This is my studio for the summer.
In January I had the great good fortune to meet a man whose passion for art extends far beyond acquisition. Over the years, he and his wife have quietly and consistently looked for creative ways to provide practical support for working artists. This place, on a hill in the Tarn et Garonne, is one such example: for fifteen years, asking nothing in return, they have invited painters and sculptors that interest them to work here in the summer months. The studio is huge and monastic, the rooms simple and sweet, the courtyard and gardens herb-filled and private.
Alongside an ineffable cool stillness, the walls exude a generosity that is hard to describe. I thought I would feel belittled, intimidated by previous, greater incumbents. Instead, like Alice opening doors on the first day, I find a glorious smelling, small ante-room, stuffed with bottles of turpentine, jars of linseed, rolls of paper, fixative, tubes of paint, rolls of paper and even easels – accompanied by pencil notes, wishing future artists well, bidding them use these materials that could not be carried home and to drink the local wine and be well!
Stone walls, turpentine and quiet. Deep, deep quiet. Packing in England, I had been full of anxieties: what I would ‘do’ with the time and space? I'd tried very hard to trick myself into thinking I would allow myself a break, “it’s absolutely fine to do nothing…I might just read..etc.” In fact it is such an extraordinary studio that it has been easy to slip into a gentle routine of working for several hours in the morning, reading after lunch and then putting in a few more hours in the afternoon before a walk or perhaps a spin on the Enfield into Cordes for a cold beer in the evening. Home along empty roads that wind through sweet smelling hayfields, under swift-filled skies, past lime trees still humming with bees at ten at night.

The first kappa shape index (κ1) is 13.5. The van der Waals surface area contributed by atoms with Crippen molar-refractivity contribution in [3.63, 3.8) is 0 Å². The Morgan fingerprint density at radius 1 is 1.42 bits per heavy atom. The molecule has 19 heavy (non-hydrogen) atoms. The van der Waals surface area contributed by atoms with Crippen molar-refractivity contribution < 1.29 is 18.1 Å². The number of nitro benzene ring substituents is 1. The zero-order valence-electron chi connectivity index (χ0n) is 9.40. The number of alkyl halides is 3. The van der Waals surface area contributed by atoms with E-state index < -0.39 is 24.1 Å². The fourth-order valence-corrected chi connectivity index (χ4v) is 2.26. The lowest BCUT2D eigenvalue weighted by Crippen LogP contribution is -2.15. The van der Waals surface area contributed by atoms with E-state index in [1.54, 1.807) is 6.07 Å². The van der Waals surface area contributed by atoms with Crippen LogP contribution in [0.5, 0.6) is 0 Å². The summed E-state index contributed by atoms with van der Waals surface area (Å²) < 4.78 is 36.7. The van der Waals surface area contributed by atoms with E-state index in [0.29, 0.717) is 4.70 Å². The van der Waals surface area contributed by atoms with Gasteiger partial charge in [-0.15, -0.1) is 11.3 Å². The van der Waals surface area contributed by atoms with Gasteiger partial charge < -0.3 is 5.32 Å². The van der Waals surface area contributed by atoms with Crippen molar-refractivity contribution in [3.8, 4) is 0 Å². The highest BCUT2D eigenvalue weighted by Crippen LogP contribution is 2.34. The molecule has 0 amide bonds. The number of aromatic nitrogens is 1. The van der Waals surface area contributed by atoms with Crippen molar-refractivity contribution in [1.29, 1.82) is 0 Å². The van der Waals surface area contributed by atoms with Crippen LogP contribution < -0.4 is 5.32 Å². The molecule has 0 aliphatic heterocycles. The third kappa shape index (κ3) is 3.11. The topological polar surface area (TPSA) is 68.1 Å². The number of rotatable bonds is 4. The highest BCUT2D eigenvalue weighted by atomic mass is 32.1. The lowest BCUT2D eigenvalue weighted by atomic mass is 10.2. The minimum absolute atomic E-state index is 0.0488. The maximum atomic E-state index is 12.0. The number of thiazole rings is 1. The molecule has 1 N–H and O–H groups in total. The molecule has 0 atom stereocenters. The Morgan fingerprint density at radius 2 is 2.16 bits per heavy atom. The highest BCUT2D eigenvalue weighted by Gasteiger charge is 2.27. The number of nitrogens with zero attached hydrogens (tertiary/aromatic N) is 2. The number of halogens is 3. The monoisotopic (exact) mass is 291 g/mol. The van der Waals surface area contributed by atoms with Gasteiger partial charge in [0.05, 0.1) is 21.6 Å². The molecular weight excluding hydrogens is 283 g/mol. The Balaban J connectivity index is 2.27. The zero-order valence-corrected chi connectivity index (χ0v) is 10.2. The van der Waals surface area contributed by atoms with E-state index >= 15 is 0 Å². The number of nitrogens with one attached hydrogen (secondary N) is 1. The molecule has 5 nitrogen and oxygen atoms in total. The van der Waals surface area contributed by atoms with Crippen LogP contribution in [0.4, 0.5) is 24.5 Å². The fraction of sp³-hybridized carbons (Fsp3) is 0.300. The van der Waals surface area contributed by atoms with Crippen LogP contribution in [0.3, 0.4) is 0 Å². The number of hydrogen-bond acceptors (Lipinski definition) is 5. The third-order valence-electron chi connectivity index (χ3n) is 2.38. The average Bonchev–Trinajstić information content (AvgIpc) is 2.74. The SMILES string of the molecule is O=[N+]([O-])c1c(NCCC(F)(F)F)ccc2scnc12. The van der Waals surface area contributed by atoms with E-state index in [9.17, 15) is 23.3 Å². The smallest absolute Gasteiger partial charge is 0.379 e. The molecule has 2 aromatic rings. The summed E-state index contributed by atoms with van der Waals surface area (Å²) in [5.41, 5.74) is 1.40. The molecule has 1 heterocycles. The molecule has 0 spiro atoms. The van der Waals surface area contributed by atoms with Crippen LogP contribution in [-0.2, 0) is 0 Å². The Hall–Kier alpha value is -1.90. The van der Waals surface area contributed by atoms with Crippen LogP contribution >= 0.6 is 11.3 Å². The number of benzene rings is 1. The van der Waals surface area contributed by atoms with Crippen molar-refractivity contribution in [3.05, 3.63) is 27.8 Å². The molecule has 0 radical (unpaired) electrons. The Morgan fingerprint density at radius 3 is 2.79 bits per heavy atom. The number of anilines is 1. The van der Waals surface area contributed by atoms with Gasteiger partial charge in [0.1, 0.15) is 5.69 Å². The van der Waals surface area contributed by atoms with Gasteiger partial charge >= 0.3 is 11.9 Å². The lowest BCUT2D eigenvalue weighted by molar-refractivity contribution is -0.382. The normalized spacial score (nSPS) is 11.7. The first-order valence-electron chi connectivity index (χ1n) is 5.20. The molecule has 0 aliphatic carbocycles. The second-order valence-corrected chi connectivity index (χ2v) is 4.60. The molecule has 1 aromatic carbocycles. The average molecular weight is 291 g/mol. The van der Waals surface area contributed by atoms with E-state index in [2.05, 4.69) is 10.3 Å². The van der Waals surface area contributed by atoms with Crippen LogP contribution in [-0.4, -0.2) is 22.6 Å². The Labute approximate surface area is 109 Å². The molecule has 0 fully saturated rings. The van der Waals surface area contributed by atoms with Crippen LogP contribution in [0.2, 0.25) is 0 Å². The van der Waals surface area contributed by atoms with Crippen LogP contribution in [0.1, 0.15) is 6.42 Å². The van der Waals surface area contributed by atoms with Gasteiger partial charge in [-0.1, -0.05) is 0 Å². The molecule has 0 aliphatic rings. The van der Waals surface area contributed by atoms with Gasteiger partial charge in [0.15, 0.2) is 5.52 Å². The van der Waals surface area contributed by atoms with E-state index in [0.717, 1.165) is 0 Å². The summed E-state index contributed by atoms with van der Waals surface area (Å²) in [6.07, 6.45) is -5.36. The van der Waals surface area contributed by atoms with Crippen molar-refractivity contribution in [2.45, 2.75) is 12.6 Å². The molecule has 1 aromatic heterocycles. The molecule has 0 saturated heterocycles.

Then, after a fortnight of such rare solitude and calm, I have a visitor. Last night I went to shut up the studio, only to find a young black-redstart fluttering weakly at one of the higher windows. Distressingly, its parent was flying up and down the glass on the outside. I couldn't reach him so for half an hour I did my best to shoo him out with a very long piece of dowelling (left by some previous occupant for who knows what,) but he only became more and more distressed. Eventually, worried that my proddings would only cause him to be terminally entangled in one of the thick expanses of cobweb that lurk in the high window reveals, I left him a dish of water, locked up and went to bed.
In the morning there he was. Alive at any rate. Opening all the windows and door - and, having first swept up all the dead insects and frass that he had kicked down from the beams onto my table in the night - I settled to work. For the first hour he flew the short hops back and forth from one tie-beam to the next, high in the space above me. Then he stayed mostly directly over my head emitting regular high-pitched ‘peeps’. The distress was unmistakable, heartbreaking and impossibly distracting. But – it worked. Suddenly through the largest window, a parent. (A winged parent with beak full of food, so much better than the strange and wingless creature below!) The fledgling changed pitch, vibrated delightedly and was duly fed. The adult redstart flew gracefully around the huge space a few times and then deftly swung out of the same window. The pattern was repeated all morning. Now the little bird was quiet and just sat in the rafters waiting for his next visit. I think both parents came – about one every twenty minutes – all day. After the first visit they were clearly trying to coax him off the high tie-beam and down out through the window. Repeatedly they flew from the beam, down to a staging post on a ledge, or crack in the rough stone wall, back up to their offspring. Cheep cheep! Vibrate… and then down again and out through the wide open window. The adults had no difficulty doing this whatsoever, elegantly negotiating the beams and cobwebs to drop through the air and swoop back in to the sunshine. The baby was having none of it. He, or she, simply would not follow. Along a metre or two, yes. Up, yes. Out there? No. It was agony to watch. Returning to the studio after lunch, there was the relief of silence. I felt sure from the quiet that he’d worked it out and flown. But no, ten minutes into work on a large mezzotint plate and my heat sank to the unmistakable ‘peep!’ from high in the ceiling. The adults returned, fed, demonstrated the required manoevre, returned, fed and demonstrated all afternoon. (I began to think the baby bird was actually quite happy!) How long will his patient parents keep this up? How long will it take him to mature enough to copy their example and swoop beautifully away?